The market is hot
Pent up demand during the tightest quarantine period has thrust the number of sales upward. Multiple offers are common.
As of today (July 5), there are 1007 single family homes available in Santa Clara County. Over the last 30 days, there are 1,022 that went sales pending. Those are pretty good odds for home sellers!
The odds are better still for houses and duet homes priced at or under $1,200,000, which can often be a first time home buyer purchase price. For that pricing tier, there are just 289 active listings and 413 that went pending in the same 30 day period. In the most affordable pricing tiers, homes are selling faster than they are coming on the market.
Why are the entry level houses such a hot commodity? We don’t have data on motivation right now, but my best guess is that many of them want to get out of small apartments and into houses with yards since we are likely to be sheltering in place for a long time to come.
Quick overview of what is and isn’t allowed with real estate listings and sales
The landscape for home sales is complicated and restricted, but easier than it was earlier in this pandemic. The market is strange in many ways, but it is possible to buy and sell now, with restrictions.
- Real estate agents in Santa Clara County may show homes, but this should be only after everything possible has been done virtually and as a “last resort” per the county.
- Real estate agents may show up to 2 people at a time. (Previous requirement that they be from the same home is dropped.)
- NEW FORMS: Paperwork must be signed by buyers before they can view a home. One is the brand new PEAD-V advisory regarding the risks of being in a home at this time and a promise by the buyer that he/she is healthy and asymptomatic. Adults visiting the properties must sign it. If children will be going in, their names must be listed on the form. The paperwork is emailed to the listing agent before the home can be seen. (A few listing agents will not even schedule the appointment until they receive the form.)
- Additionally, there is a “best practices” document that buyers must receive.
- The current Best Practices document states that the home is supposed to be disinfected between showings by the buyer’s agent (this is new as of June 20th). The responsibility for this has bounced around and there is tremendous confusion on this issue. Buyers should not assume that the homes are disinfected between showings.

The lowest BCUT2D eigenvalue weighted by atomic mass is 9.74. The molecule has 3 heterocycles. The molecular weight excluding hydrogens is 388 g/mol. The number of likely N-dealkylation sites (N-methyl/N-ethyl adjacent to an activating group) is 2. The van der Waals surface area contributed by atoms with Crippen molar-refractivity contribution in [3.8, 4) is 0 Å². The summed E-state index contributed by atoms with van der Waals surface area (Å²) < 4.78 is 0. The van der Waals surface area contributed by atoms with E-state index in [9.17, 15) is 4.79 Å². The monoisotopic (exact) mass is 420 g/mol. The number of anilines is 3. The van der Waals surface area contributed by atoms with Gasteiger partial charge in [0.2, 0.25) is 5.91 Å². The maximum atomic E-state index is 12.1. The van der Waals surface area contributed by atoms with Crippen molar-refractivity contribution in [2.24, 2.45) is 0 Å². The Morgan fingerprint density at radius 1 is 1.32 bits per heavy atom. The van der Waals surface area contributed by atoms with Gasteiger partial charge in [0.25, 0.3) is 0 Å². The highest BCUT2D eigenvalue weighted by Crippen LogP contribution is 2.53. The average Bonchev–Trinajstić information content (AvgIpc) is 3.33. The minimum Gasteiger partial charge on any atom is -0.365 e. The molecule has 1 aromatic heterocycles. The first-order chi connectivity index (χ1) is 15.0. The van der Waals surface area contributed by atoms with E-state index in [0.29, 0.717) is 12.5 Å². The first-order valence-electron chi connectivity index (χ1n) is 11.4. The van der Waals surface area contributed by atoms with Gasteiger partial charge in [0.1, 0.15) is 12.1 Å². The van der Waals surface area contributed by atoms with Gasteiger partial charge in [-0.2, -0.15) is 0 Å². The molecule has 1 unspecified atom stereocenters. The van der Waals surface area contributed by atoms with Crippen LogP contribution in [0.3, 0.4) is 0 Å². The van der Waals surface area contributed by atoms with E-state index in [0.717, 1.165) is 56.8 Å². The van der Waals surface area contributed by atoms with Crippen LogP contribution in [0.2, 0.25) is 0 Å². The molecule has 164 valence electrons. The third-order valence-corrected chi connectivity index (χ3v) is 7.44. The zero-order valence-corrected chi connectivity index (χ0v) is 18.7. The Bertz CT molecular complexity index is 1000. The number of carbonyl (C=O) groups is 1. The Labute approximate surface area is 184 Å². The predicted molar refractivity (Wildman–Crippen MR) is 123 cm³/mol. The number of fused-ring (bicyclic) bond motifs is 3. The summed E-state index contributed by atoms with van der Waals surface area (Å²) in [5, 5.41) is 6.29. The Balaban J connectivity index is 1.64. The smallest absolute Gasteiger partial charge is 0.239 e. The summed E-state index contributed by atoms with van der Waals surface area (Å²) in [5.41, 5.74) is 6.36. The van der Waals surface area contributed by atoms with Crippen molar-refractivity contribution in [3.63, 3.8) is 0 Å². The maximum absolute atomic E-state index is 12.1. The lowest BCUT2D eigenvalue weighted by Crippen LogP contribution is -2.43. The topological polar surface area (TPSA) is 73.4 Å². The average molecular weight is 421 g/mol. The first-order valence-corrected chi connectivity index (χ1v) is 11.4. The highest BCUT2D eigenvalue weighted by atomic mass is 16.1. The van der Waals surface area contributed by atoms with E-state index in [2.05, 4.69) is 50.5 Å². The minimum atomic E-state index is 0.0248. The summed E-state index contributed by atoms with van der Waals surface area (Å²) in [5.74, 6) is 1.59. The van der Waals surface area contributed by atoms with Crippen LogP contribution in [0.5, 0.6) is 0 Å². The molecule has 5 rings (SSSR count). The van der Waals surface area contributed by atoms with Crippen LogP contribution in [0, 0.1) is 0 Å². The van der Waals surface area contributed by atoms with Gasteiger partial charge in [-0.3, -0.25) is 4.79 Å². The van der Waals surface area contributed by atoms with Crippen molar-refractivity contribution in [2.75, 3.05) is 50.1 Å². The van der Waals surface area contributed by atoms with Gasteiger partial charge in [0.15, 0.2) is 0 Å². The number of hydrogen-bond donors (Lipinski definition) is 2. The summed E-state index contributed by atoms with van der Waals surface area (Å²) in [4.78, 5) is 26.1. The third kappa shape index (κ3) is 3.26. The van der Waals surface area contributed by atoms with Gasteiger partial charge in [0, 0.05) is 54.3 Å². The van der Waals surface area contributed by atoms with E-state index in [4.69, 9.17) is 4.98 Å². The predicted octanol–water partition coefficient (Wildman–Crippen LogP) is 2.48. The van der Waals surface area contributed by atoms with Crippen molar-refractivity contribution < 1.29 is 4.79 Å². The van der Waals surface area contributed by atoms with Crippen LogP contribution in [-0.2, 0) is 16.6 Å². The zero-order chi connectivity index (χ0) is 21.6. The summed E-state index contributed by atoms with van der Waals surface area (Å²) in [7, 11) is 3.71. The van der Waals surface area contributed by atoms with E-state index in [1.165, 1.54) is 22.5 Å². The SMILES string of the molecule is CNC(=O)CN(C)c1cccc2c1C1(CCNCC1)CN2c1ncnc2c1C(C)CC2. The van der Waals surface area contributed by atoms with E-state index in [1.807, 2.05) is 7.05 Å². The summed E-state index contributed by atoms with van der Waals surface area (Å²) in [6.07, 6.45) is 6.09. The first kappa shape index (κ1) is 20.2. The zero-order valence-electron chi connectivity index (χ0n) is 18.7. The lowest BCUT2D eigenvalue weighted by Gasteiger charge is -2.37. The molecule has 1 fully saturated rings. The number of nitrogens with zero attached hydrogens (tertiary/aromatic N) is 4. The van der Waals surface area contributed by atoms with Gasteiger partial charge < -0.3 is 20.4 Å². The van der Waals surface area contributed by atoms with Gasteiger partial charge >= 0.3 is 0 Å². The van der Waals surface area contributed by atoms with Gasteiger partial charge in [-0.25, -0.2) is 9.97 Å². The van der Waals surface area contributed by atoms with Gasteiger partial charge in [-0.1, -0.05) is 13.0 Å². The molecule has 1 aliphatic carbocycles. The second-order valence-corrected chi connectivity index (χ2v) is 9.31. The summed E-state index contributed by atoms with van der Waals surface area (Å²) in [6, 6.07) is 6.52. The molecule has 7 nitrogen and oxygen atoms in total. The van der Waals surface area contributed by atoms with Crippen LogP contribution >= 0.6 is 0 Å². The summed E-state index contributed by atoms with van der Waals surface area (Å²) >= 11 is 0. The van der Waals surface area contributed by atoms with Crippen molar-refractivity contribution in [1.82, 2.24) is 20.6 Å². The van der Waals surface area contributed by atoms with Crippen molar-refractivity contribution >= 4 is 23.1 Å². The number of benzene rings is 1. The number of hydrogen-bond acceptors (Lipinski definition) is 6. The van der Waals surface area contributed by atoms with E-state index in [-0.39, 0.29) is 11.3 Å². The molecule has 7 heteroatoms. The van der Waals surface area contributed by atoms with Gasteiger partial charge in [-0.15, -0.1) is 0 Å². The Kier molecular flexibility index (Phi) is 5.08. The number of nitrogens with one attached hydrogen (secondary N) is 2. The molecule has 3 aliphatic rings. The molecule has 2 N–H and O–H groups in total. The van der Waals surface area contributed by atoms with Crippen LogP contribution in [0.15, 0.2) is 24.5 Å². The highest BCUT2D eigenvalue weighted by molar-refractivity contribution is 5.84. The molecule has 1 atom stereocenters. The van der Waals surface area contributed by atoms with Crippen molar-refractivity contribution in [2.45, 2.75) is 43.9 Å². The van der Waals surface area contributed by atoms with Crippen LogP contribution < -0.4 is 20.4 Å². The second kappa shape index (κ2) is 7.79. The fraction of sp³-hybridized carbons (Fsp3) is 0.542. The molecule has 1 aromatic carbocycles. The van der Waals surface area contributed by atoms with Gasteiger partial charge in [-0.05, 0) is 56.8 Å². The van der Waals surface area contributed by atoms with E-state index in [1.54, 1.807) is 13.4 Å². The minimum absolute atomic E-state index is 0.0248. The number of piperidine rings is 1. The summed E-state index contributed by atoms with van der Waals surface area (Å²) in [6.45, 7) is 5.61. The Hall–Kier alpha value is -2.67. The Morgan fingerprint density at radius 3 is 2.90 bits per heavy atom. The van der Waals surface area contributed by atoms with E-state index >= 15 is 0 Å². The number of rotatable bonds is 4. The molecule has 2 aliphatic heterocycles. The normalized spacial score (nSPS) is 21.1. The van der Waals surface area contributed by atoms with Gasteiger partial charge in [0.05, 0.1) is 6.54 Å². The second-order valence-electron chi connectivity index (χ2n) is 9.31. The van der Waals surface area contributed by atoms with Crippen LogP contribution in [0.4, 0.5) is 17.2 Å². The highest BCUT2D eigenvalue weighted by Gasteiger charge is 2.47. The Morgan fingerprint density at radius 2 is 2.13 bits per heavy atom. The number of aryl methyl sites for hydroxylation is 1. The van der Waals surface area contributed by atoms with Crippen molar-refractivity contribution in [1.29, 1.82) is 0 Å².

- The Best Practices doc says that the listing agent should be on site to make sure that the rules are being followed – but the listing agent does not go inside. That is not happening. Buyers and their agents are coming and going constantly, and it’s impractical for the agent to be at a listing all day. The buyer’s agent is asked to make sure that buyers observe the health order and guidelines.
- The listing agent is to provide hand sanitizer, disinfecting wipes, and masks in case the buyers or their agent do not have them. (Tricky requirement as they can be difficult to obtain, but most listing agents are providing them in my experience.)
- Paperwork must be posted outside of the front door with the rules for the showing and the best practices to prevent the spread of the virus. (State law.) In some condos / townhomes, I’m seeing them inside, though.
More changes (from normal):
- Open houses are not permitted. Some agents are doing “walk up appointments”, getting the PEAD V signed electronically, then showing the property. This appears to be a violation of the health order. We’ll see if it continues.
- Agents should not be using paper fliers or business cards (worry about spreading the virus on paper).